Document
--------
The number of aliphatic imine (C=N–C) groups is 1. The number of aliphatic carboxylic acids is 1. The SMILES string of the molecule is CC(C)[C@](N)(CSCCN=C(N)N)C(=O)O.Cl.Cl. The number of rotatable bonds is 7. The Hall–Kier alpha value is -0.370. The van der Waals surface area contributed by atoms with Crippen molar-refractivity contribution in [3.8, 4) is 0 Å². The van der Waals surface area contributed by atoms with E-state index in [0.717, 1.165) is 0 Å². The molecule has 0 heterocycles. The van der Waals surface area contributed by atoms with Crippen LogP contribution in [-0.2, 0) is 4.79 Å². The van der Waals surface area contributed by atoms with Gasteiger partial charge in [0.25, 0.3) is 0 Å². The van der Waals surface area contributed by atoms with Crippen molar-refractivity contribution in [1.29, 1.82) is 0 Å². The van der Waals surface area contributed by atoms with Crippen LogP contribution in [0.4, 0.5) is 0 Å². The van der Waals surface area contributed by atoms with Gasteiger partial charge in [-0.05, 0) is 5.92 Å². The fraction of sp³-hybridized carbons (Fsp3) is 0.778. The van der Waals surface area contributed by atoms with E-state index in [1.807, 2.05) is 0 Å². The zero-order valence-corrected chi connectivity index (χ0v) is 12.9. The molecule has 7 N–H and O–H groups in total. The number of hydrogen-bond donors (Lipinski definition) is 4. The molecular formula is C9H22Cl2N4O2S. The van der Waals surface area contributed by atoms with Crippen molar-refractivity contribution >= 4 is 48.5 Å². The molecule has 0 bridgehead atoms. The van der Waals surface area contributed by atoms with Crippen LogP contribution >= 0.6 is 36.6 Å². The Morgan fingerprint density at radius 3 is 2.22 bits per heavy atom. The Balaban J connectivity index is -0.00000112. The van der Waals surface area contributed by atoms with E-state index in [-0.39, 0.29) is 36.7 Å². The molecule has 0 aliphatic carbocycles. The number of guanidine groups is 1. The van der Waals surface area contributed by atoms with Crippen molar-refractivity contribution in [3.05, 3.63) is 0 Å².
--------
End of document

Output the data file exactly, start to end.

The number of aliphatic imine (C=N–C) groups is 1. The number of aliphatic carboxylic acids is 1. The SMILES string of the molecule is CC(C)[C@](N)(CSCCN=C(N)N)C(=O)O.Cl.Cl. The number of rotatable bonds is 7. The Hall–Kier alpha value is -0.370. The van der Waals surface area contributed by atoms with Crippen molar-refractivity contribution in [3.8, 4) is 0 Å². The van der Waals surface area contributed by atoms with E-state index in [0.717, 1.165) is 0 Å². The molecule has 0 heterocycles. The van der Waals surface area contributed by atoms with Crippen LogP contribution in [-0.2, 0) is 4.79 Å². The van der Waals surface area contributed by atoms with Gasteiger partial charge in [0.25, 0.3) is 0 Å². The van der Waals surface area contributed by atoms with Crippen molar-refractivity contribution in [1.29, 1.82) is 0 Å². The van der Waals surface area contributed by atoms with Crippen LogP contribution in [0.4, 0.5) is 0 Å². The van der Waals surface area contributed by atoms with Gasteiger partial charge in [-0.05, 0) is 5.92 Å². The fraction of sp³-hybridized carbons (Fsp3) is 0.778. The van der Waals surface area contributed by atoms with E-state index in [1.807, 2.05) is 0 Å². The zero-order valence-corrected chi connectivity index (χ0v) is 12.9. The molecule has 7 N–H and O–H groups in total. The number of hydrogen-bond donors (Lipinski definition) is 4. The molecular formula is C9H22Cl2N4O2S. The van der Waals surface area contributed by atoms with Crippen molar-refractivity contribution >= 4 is 48.5 Å². The molecule has 0 bridgehead atoms. The van der Waals surface area contributed by atoms with Crippen LogP contribution >= 0.6 is 36.6 Å². The Morgan fingerprint density at radius 3 is 2.22 bits per heavy atom. The Balaban J connectivity index is -0.00000112. The van der Waals surface area contributed by atoms with E-state index in [-0.39, 0.29) is 36.7 Å². The molecule has 0 aliphatic carbocycles. The number of guanidine groups is 1. The van der Waals surface area contributed by atoms with Crippen molar-refractivity contribution in [3.05, 3.63) is 0 Å².